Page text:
Tag Archives: Social Innovation

Career path stories – planned or intuitive?

A 2014 article by Dennis Nishi in the Wall Street Journal, tells an anecdote about a school teacher, Eric Adler, who becomes a consultant, but doesn’t like consulting and then sets up the SEED Foundation to provide boarding schools for ‘at risk’ youth in urban areas in America.  The message of the article is on making the time to define success for ouselves, rather than accepting society’s definitions of success, as illustrated by Mr Adler’s discovery that he didn’t like being a consultant.

What also interests me about this story is that even though Adler didn’t like being a consultant, the MBA and the year’s experience he gained at a consultancy firm were probably extremely valuable to him in setting up the SEED Foundation successfully and in giving him the credibility to raise funding.

This story could also be told in a very different way as a planned career path for Mr Adler – from teacher, to recognising a social issue, to getting the requisite qualifications and experience that enabled him to successfully do something about that social issue.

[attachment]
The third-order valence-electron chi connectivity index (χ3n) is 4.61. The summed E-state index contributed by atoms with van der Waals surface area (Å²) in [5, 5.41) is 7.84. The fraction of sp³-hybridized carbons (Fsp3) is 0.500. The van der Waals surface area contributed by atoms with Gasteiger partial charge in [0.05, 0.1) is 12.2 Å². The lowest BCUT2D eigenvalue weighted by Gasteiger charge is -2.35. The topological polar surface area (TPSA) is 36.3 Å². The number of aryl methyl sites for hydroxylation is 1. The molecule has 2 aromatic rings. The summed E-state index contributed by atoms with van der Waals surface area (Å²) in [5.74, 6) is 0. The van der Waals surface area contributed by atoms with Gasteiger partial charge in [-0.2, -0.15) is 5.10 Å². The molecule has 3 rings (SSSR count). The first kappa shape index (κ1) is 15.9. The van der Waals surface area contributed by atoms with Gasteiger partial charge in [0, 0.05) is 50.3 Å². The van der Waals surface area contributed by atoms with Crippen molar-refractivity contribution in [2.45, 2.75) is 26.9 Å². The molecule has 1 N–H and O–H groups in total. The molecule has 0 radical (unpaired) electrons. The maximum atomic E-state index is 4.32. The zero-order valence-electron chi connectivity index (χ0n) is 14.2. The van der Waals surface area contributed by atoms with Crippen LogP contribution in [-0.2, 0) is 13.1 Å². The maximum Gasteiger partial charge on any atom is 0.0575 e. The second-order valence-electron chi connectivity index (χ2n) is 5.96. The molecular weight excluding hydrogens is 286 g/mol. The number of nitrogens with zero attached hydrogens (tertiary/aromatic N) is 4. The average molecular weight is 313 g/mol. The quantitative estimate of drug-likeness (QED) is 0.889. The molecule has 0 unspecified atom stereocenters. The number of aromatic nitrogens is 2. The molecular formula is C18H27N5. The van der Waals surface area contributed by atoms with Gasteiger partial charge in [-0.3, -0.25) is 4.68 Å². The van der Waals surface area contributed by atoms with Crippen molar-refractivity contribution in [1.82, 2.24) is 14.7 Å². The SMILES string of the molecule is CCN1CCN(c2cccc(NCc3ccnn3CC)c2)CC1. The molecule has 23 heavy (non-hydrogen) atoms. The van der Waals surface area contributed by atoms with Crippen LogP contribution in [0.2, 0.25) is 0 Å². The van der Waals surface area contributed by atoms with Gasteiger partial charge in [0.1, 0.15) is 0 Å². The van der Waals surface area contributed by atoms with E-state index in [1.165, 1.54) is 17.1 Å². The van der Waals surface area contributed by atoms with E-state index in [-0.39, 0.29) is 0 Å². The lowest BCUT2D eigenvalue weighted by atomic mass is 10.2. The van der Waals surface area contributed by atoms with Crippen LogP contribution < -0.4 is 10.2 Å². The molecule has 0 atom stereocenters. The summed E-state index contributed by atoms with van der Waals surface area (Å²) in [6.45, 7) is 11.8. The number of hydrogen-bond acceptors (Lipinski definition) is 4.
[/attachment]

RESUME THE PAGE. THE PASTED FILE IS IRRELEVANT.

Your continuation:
As with many life and career paths, they are obvious in retrospect yet we can feel like we are blindly following urges that we don’t necessarily understand at the time.

What urges are you facing that are persistent but don’t make sense today?

Redefining Education – “school for life”

I’ve been catching up on some overdue reading from the Stanford Social Innovation Review Winter 2012 edition.  So many great ideas and so little time to play with them all.  (Well not exactly true if I’ve got granny’s good genes – she’s 95 and still enjoying Wimbledon).

My first favourite idea from this edition is “school for life” a new education model for developing countries.  The model is based on programs in Asia, Latin America and Africa.  It proposes that content should focus less on western curricula and academic skills and more on basic life skills such as health, financial literacy and entrepreneurship.  In addition, the focus should be on student-centred learning and group skills because group efficacy is as important as self-efficacy.

Makes sense not just for developing countries but maybe in struggling areas in Australia too!